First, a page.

Compassionate Release in Prisons: A Moot Point After COVID-19 Infection

Author: Noelle Daniel, Staff Editor

United States v. Mendy Read-Forbes, No. 20-3104 (10th Cir., Feb. 8, 2021)

Issue:  A defendant requested to be released into immediate home confinement because of the dangers she faced if she contracted COVID-19.  However, she contracted COVID-19 before her appeal was heard.  May her case still be heard?

Answer:  No, the case is moot.

Facts:   The pro se defendant, Ms. Read-Forbes, appealed an order from the District of Kansas which dismissed her request for “immediate Release to Home Confinement with her father” because of COVID-19 conditions at the prison where she resided.  Due to her health conditions, Ms. Read-Forbes argued that contracting COVID-19 could result in “undue harm or death.”  She made these requests under the compassionate-release provision of the First Step Act[1] and the provision under the Coronavirus Aid, Relief, and Economic Security (CARES) Act[2] that gives increased authority to the Bureau of Prisons to authorize home confinement.  However, she contracted COVID-19 shortly after filing notice of appeal.

Discussion:  The 10th Circuit held that, because they could “no longer do anything to prevent” the defendant from getting infected with COVID-19, the court was deprived of jurisdiction to consider the merits of the district court’s decision.  The court therefore dismissed the case as moot.  The defendant continued to seek relief because her poor physical condition was worsened by her COVID-19 infection.  But the court said that her present claim was now based on different factual allegations that the district court had yet to consider, so the Court of Appeals could not hear them.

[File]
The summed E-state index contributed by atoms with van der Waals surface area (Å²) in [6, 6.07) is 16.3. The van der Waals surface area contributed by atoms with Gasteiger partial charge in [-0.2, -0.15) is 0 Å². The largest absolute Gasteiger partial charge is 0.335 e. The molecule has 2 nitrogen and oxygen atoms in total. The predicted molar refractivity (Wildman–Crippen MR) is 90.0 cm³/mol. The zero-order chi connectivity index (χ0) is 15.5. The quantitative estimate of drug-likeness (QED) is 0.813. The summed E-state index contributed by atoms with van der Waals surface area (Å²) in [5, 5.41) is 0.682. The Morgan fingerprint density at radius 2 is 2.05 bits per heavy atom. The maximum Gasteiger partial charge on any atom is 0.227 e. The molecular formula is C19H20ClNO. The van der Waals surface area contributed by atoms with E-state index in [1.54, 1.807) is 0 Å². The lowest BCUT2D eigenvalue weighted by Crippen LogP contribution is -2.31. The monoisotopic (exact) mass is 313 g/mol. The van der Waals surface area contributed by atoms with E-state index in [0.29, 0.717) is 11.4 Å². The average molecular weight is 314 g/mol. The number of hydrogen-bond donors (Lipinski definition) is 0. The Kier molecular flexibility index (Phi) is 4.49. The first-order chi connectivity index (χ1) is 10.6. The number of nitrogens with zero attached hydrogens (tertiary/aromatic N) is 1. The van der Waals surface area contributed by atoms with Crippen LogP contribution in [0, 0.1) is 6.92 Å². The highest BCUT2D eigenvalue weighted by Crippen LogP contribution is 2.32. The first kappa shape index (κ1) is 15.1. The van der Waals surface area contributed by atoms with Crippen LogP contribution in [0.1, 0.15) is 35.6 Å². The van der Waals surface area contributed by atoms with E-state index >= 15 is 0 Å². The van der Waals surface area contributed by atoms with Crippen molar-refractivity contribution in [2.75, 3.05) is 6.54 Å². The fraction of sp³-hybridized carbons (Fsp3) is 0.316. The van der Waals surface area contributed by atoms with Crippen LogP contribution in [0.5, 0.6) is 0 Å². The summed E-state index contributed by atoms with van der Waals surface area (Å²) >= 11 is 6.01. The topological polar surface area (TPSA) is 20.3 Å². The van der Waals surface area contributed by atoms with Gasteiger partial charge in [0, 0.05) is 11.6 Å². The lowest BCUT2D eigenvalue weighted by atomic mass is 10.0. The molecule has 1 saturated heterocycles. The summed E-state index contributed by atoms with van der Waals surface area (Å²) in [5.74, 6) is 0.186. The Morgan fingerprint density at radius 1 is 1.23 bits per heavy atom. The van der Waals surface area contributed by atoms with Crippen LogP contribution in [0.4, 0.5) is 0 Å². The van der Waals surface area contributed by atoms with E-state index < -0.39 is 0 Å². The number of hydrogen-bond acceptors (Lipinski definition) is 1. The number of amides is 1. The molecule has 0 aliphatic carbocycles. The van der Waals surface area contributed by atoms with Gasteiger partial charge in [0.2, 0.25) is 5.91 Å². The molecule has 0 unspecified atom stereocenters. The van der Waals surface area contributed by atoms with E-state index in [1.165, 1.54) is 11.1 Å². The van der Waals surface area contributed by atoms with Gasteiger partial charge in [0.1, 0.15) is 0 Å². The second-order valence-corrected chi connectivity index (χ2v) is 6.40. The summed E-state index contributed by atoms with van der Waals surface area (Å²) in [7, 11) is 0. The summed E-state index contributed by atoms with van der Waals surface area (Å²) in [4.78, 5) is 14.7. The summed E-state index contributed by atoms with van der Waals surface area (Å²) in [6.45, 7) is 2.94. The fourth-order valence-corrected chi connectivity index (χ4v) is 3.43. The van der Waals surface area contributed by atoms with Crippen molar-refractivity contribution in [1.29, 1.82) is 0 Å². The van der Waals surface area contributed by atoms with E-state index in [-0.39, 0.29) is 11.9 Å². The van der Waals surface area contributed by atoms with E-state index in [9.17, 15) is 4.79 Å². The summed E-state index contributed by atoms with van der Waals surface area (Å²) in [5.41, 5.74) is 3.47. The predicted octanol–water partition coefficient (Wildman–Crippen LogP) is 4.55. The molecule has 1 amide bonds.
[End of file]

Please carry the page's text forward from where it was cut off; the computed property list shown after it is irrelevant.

Key Authorities:

18 U.S.C. § 3582(c)(1)(A).

Coronavirus Aid, Relief, and Economic Security Act, Pub. L. No. 116-136, § 12003(b)(2), 134 Stat. 281 (2020),

U.S. v. Meyers, 200 F. 3d 715, 718 (10th Cir. 2000) (explaining that when the relief that an appellant seeks is resolved or disappears prior to the appellate court’s decision, “the appellant can no longer satisfy the Article III case or controversy jurisdictional requirement and the appeal is moot.”).

U.S. v. Viera, 674 F.3d 1214, 1220 (10th Cir. 2012) (explaining that issues that were not considered by the district court are not to be considered on appeal).

[1]  18 U.S.C. § 3582(c)(1)(A).

[2]  See Pub. L. No. 116-136, § 12003(b)(2), 134 Stat. 281 (2020).

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